Posted: 5 September 2018
Posted: 5 September 2018
Sylvania looks at the continuing emergence of energy efficiency legislation for buildings
How energy efficient is your building? Are you confident that you fully comply with the relevant European directives? Are you also aware that around 50% of lighting is thought to be highly inefficient? The energy performance of buildings continues to be a key part of environmental legislation within Europe, and both the 2010 Energy Performance of Buildings Directive and the 2012 Energy Efficiency Directive have become familiar to anyone concerned with the improvement of the energy performance of buildings across the EU.
But don’t be misled by the dates of these directives, while they have been around for over a decade including development and consultation periods, they are continually being updated to reflect advances in materials and technology. April 2018 saw the latest round of revisions to the Energy Performance of Buildings directive adopted by the European Parliament and with it, new rules to make buildings smarter and more energy efficient. These include measures to help establish low and zero-emission building stock by 2050, as well as ones that recognise advances in smart technology to help buildings operate efficiently through the use of automation and control systems. The continuing emergence of updates to these landmark directives indicate just how important the debate around building efficiency is. They also indicate the need to keep up-to-date with changes in regulation to ensure your built environment remains compliant with any new standards.
Whether it’s a new build or renovation project, the inclusion of measures to demonstrate energy efficiency is a given. Regulations may differ slightly with local implementation, such as the Minimum Energy Efficiency Standards (MEES) in the UK, which must be met before landlords can let a building. However, the trend towards improving building efficiency is only going in one direction across Europe. Attitude towards the evolving directives is crucial. These standards shouldn’t be seen as a burden, but as a way to review efficiencies and identify areas where further optimisation can be achieved.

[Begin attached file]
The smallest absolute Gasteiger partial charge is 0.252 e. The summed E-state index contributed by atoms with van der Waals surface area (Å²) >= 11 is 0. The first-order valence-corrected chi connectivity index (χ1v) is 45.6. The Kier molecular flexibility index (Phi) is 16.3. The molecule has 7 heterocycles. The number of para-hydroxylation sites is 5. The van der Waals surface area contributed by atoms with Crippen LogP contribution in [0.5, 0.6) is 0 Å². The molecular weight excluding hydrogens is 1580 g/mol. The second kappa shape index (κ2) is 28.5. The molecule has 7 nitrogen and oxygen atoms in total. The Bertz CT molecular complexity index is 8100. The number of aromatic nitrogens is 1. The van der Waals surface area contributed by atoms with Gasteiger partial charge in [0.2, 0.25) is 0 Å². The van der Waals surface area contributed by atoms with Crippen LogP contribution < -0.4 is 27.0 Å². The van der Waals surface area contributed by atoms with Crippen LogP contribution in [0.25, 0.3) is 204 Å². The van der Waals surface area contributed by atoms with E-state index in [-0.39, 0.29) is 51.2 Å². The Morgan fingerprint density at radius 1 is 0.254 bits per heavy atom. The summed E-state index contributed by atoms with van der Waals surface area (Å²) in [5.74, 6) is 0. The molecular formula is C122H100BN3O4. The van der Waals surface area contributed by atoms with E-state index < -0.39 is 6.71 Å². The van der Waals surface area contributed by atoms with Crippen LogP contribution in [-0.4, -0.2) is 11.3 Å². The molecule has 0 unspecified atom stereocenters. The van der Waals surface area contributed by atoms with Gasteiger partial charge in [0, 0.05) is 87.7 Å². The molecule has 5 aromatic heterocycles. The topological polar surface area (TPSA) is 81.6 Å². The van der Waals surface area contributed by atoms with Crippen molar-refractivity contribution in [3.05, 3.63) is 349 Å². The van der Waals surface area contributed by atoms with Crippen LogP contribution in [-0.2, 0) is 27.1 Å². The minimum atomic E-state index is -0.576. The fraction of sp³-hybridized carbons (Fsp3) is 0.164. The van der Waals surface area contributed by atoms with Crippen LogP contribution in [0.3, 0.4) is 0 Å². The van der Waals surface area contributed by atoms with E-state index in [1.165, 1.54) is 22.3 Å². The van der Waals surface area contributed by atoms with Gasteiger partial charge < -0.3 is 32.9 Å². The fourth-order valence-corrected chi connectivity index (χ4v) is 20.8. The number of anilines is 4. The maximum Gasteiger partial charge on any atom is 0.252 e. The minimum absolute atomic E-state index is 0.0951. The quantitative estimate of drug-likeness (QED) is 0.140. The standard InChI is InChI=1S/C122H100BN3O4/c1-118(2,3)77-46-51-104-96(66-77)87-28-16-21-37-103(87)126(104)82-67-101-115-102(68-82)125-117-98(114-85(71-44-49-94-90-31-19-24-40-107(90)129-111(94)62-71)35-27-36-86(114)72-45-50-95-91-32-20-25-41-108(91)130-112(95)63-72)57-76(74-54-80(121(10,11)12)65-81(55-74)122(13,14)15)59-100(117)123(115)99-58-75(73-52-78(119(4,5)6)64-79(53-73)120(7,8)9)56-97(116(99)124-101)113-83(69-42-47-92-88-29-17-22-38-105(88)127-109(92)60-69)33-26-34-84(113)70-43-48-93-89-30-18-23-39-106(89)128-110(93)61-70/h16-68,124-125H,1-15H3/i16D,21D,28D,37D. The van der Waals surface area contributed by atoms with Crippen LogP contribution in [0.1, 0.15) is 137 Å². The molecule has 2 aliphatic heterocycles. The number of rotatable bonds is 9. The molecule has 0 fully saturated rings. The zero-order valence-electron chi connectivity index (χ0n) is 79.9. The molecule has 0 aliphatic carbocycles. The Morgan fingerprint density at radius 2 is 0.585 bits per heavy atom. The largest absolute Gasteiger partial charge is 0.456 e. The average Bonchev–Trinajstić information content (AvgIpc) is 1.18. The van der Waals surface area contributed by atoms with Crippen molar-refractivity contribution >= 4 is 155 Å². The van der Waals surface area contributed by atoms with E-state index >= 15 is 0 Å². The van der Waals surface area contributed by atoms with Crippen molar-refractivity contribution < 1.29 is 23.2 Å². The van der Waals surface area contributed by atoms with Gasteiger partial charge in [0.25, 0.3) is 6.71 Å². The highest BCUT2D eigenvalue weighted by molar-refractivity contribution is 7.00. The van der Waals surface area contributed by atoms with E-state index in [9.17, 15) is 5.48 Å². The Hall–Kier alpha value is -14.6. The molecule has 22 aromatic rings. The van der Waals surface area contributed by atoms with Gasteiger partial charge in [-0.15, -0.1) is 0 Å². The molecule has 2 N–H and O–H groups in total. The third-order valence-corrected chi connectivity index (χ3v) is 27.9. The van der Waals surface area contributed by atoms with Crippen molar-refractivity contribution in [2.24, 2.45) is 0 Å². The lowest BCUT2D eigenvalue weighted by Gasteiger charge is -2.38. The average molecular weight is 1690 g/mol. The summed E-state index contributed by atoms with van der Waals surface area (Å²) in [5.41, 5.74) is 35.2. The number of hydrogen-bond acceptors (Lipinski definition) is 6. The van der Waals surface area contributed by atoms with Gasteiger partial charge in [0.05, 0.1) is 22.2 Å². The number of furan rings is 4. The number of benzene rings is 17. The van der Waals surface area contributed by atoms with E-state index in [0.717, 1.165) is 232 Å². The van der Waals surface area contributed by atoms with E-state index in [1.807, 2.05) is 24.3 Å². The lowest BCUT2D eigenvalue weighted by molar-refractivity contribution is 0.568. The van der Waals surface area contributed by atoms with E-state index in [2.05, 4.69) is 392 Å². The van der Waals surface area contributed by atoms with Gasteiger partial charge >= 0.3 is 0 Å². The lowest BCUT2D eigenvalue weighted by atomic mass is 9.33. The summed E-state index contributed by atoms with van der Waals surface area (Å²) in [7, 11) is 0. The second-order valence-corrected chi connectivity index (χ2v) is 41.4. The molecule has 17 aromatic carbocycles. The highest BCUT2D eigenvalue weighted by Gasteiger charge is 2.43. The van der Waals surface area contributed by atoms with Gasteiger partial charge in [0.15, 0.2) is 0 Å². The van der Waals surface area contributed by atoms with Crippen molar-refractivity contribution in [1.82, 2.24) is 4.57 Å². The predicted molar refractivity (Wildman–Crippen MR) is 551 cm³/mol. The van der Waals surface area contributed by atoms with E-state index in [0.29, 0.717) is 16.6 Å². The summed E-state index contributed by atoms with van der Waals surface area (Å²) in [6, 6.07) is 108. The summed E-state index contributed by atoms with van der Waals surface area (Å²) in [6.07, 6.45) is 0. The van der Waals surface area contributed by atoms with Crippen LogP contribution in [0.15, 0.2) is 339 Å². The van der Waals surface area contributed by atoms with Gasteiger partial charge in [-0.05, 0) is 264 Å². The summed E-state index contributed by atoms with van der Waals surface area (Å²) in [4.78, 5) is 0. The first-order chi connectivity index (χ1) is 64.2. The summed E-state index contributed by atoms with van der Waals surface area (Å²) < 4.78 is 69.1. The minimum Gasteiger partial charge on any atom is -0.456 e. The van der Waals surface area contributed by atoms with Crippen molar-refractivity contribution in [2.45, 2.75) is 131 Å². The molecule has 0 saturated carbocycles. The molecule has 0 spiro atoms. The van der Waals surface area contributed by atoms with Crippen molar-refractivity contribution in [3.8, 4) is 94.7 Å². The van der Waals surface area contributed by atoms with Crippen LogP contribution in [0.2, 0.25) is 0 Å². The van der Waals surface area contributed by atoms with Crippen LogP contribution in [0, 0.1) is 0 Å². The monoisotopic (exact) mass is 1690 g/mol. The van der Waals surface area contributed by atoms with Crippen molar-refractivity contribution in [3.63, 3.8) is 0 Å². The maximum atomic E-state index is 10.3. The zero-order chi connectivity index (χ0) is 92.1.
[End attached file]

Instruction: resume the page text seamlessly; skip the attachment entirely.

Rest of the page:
Lighting is one area that is ripe for efficiency gains. Typically accounting for around 30% of overall energy consumption, lighting is a fundamental pathway to improving overall building performance. From simple measures such as switching to LEDs and adopting smart-enabled technologies that provide occupancy-only driven lighting, to remote-automated monitoring and self-commissioning intelligent building control, advances in lighting capability are delivering real efficiency gains.
Alongside its positive contribution towards improving overall building efficiency, energy efficient lighting also has a cost benefit. For example, using occupancy sensors has been shown to reduce electricity use by 30%, and with LED systems requiring minimal maintenance, there are further savings to be made in other areas too.
The European Union’s own research indicates that 75% of buildings are inefficient. This indicates the genuine need to update and renovate existing buildings in order to realise the efficiency gains that can be secured through upgrading infrastructure areas such as lighting.
To read more about ensuring compliance through high performance lighting download our eBook, ‘Introducing your New Operational Officer’